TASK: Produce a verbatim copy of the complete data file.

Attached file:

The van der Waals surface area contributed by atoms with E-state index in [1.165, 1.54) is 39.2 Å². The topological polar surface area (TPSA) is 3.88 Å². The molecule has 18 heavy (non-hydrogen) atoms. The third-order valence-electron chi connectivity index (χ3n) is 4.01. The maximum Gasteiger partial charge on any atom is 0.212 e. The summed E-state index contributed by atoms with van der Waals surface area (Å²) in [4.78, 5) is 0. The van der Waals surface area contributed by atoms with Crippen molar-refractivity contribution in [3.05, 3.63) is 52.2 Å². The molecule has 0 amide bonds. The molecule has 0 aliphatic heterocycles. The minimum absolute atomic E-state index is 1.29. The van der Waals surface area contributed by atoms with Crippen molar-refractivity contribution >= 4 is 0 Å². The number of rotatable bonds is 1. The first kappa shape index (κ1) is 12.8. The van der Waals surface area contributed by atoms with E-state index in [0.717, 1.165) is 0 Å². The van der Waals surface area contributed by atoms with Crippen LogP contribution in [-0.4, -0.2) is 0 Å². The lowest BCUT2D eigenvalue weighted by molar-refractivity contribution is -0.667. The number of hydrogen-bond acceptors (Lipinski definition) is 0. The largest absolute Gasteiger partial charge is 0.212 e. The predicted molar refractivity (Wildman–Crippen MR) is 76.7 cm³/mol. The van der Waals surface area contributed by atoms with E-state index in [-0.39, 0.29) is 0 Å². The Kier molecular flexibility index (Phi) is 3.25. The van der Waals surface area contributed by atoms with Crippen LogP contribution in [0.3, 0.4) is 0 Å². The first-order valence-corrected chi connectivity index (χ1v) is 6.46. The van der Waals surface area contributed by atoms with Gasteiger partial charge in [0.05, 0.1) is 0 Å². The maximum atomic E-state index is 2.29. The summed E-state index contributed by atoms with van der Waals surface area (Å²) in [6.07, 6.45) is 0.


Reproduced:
The van der Waals surface area contributed by atoms with E-state index in [1.165, 1.54) is 39.2 Å². The topological polar surface area (TPSA) is 3.88 Å². The molecule has 18 heavy (non-hydrogen) atoms. The third-order valence-electron chi connectivity index (χ3n) is 4.01. The maximum Gasteiger partial charge on any atom is 0.212 e. The summed E-state index contributed by atoms with van der Waals surface area (Å²) in [4.78, 5) is 0. The van der Waals surface area contributed by atoms with Crippen molar-refractivity contribution in [3.05, 3.63) is 52.2 Å². The molecule has 0 amide bonds. The molecule has 0 aliphatic heterocycles. The minimum absolute atomic E-state index is 1.29. The van der Waals surface area contributed by atoms with Crippen molar-refractivity contribution >= 4 is 0 Å². The number of rotatable bonds is 1. The first kappa shape index (κ1) is 12.8. The van der Waals surface area contributed by atoms with E-state index in [0.717, 1.165) is 0 Å². The van der Waals surface area contributed by atoms with Crippen LogP contribution in [-0.4, -0.2) is 0 Å². The lowest BCUT2D eigenvalue weighted by molar-refractivity contribution is -0.667. The number of hydrogen-bond acceptors (Lipinski definition) is 0. The largest absolute Gasteiger partial charge is 0.212 e. The predicted molar refractivity (Wildman–Crippen MR) is 76.7 cm³/mol. The van der Waals surface area contributed by atoms with E-state index in [-0.39, 0.29) is 0 Å². The Kier molecular flexibility index (Phi) is 3.25. The van der Waals surface area contributed by atoms with Crippen LogP contribution in [0.3, 0.4) is 0 Å². The first-order valence-corrected chi connectivity index (χ1v) is 6.46. The van der Waals surface area contributed by atoms with Gasteiger partial charge in [0.05, 0.1) is 0 Å². The maximum atomic E-state index is 2.29. The summed E-state index contributed by atoms with van der Waals surface area (Å²) in [6.07, 6.45) is 0.